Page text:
ICE Seizes Stolen Indian Artifacts from Fifth Century21 May 2019
Most immigrants are familiar with the U.S. Immigration and Customs Enforcement (ICE) as being the law enforcement arm of the U.S. Department of Homeland Security (DHS). It is true that ICE, which was created in 2003, spends much of its $6 billion budget on immigration enforcement operations. But this government entity has another important, if less publicized, responsibility – investigating and intercepting import and export violations, to include drugs and arms trafficking, as well as art and antiquities theft and smuggling.
Two officials from the Archeological Survey of India (ASI), an Indian government agency focused on protecting and preserving its cultural monuments, arrived in the United States recently after they were alerted to the seizure of over 100 Indian artifacts by ICE. The artifacts were removed from the storage facilities of a New York-based art dealer, Subhash Kapoor, who was arrested in 2011 for operating an international smuggling ring valued at over $100 million. The recovered artifacts included terracotta figurines dating as far back as the 5th century AD and originating from the Gupta Empire.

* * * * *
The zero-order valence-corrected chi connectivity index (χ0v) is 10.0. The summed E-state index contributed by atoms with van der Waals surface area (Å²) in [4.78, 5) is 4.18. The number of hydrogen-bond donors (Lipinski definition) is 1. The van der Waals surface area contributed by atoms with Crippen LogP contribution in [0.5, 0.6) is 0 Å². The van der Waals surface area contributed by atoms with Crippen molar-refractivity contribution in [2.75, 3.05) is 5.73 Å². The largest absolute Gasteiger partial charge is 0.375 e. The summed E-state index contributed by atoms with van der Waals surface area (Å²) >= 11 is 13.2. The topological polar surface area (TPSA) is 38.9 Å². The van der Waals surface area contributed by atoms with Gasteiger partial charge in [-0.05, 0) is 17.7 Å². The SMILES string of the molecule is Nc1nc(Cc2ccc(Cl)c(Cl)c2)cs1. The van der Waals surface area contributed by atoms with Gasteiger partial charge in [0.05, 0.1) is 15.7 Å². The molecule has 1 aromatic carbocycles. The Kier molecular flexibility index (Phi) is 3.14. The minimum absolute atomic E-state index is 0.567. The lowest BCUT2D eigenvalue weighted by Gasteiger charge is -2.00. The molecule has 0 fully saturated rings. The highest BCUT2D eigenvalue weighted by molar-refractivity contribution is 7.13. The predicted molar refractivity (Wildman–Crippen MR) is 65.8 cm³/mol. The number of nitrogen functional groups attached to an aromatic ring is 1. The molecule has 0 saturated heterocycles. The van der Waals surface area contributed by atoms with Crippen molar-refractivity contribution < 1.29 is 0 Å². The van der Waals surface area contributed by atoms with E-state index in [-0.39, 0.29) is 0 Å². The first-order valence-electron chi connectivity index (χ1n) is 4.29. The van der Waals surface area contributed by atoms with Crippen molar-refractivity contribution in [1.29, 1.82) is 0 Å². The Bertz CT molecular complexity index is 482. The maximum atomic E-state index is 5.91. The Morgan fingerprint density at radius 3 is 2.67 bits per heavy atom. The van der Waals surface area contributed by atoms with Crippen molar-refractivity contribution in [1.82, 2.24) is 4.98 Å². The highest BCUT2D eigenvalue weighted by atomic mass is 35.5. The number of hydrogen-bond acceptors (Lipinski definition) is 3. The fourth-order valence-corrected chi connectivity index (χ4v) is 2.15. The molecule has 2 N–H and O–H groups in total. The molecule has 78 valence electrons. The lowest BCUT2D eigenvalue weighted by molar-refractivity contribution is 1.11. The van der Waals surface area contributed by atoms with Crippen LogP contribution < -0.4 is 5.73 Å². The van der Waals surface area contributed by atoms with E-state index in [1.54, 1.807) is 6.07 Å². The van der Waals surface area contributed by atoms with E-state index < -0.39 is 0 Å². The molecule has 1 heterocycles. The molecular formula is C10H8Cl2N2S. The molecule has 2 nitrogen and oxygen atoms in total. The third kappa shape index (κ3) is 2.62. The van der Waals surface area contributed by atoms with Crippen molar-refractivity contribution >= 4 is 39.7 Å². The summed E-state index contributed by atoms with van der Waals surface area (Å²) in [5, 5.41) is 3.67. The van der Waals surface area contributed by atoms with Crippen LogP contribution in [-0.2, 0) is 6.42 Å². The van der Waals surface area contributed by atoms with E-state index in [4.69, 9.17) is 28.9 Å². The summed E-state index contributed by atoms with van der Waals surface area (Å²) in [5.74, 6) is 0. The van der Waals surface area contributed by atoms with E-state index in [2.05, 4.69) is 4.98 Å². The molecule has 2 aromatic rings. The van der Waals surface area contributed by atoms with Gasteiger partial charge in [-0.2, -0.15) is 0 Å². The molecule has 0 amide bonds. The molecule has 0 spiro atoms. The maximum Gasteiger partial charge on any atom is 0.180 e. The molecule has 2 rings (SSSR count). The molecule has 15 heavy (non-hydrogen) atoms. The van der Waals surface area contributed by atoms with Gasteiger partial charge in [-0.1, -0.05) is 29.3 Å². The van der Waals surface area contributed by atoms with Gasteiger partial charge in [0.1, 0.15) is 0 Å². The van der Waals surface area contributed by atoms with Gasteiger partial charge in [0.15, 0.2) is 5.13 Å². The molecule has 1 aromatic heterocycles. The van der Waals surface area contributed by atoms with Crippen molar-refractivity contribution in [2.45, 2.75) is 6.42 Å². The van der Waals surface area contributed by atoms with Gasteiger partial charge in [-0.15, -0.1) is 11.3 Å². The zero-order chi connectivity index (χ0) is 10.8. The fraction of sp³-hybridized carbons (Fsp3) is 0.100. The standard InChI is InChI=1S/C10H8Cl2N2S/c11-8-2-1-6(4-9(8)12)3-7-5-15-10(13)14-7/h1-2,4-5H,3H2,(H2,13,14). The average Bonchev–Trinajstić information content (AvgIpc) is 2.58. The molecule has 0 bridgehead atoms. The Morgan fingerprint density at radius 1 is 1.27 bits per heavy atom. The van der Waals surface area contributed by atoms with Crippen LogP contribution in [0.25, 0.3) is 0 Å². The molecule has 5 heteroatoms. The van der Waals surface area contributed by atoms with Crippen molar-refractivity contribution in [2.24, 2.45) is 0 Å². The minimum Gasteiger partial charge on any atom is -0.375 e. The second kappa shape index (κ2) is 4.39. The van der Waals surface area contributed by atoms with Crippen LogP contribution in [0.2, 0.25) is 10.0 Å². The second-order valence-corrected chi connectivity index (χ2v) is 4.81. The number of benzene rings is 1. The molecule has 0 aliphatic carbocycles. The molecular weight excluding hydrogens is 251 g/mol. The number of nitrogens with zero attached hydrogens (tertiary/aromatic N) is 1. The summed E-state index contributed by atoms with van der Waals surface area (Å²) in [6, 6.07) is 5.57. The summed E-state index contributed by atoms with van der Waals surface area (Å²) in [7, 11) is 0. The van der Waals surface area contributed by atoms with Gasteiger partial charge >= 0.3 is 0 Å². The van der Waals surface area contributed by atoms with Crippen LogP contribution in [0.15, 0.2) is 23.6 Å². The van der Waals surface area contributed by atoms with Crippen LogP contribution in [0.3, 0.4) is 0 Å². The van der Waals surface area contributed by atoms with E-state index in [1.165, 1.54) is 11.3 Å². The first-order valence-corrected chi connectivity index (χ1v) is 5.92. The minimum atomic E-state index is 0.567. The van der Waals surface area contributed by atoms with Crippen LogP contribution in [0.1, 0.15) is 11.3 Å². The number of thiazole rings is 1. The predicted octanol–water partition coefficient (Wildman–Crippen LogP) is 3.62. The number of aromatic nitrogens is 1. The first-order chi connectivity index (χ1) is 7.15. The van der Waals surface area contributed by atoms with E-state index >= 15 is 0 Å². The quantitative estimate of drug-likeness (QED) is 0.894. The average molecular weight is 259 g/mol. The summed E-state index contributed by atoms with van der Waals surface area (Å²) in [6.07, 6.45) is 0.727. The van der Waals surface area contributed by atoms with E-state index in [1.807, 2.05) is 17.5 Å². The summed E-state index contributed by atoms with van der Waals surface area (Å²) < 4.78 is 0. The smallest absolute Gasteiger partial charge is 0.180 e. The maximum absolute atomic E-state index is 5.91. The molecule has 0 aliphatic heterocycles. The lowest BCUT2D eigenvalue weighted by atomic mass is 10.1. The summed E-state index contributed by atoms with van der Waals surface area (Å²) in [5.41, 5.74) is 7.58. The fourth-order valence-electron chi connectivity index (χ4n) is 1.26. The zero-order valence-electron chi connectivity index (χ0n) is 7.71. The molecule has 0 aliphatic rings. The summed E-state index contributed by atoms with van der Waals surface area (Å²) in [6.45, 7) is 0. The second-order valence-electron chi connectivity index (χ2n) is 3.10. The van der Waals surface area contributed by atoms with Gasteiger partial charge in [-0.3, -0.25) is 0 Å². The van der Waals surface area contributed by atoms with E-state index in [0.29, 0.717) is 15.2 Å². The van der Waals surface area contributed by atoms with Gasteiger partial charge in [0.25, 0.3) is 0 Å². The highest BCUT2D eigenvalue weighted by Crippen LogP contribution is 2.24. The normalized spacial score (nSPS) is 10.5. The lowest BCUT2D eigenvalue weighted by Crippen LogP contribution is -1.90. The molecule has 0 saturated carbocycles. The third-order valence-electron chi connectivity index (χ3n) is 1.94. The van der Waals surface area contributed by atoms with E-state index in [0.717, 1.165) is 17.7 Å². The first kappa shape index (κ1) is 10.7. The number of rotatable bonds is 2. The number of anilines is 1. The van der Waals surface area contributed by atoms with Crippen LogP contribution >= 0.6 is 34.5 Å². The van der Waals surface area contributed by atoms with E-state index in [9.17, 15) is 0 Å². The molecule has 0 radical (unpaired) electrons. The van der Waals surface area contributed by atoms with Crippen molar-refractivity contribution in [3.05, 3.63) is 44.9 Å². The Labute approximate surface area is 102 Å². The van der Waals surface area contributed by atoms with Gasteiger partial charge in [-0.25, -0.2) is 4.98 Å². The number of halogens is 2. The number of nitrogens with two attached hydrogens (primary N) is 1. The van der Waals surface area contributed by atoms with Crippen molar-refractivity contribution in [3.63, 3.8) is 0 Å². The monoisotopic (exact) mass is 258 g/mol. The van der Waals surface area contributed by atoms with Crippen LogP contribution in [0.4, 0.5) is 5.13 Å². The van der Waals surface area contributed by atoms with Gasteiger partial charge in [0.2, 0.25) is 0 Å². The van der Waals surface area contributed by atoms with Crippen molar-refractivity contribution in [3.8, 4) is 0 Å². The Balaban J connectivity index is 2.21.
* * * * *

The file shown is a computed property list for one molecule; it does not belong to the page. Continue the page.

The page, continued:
Dr. Urmila Sant and P.S. Siraman, the two ASI officials who traveled to the U.S. to inspect the stolen artifacts, eventually determined that 17 bronze and stone statues were items of significant historical value that had been pilfered from the Suttamalli and Sirpurantan temples of India’s Tamil Nadu region. And an additional 56 terracotta statues, once displayed by the Toledo Museum in Ohio, were returned to the Indian Consulate after it was confirmed they had been gifted to the museum illegally by Kapoor.
The theft and illegal sale of antiquities from across the globe threatens to deprive future generations from learning about the cultures and peoples that preceded them. ICE presently is coordinating with the ASI to return these priceless ancient artifacts to India. Meanwhile, Mr. Kapoor was extradited to India and is currently in police custody.
[See ASI identifies Indian artefacts Seized from Smuggler Subhash Kapoor, The Hindu, 05.May.2019.]
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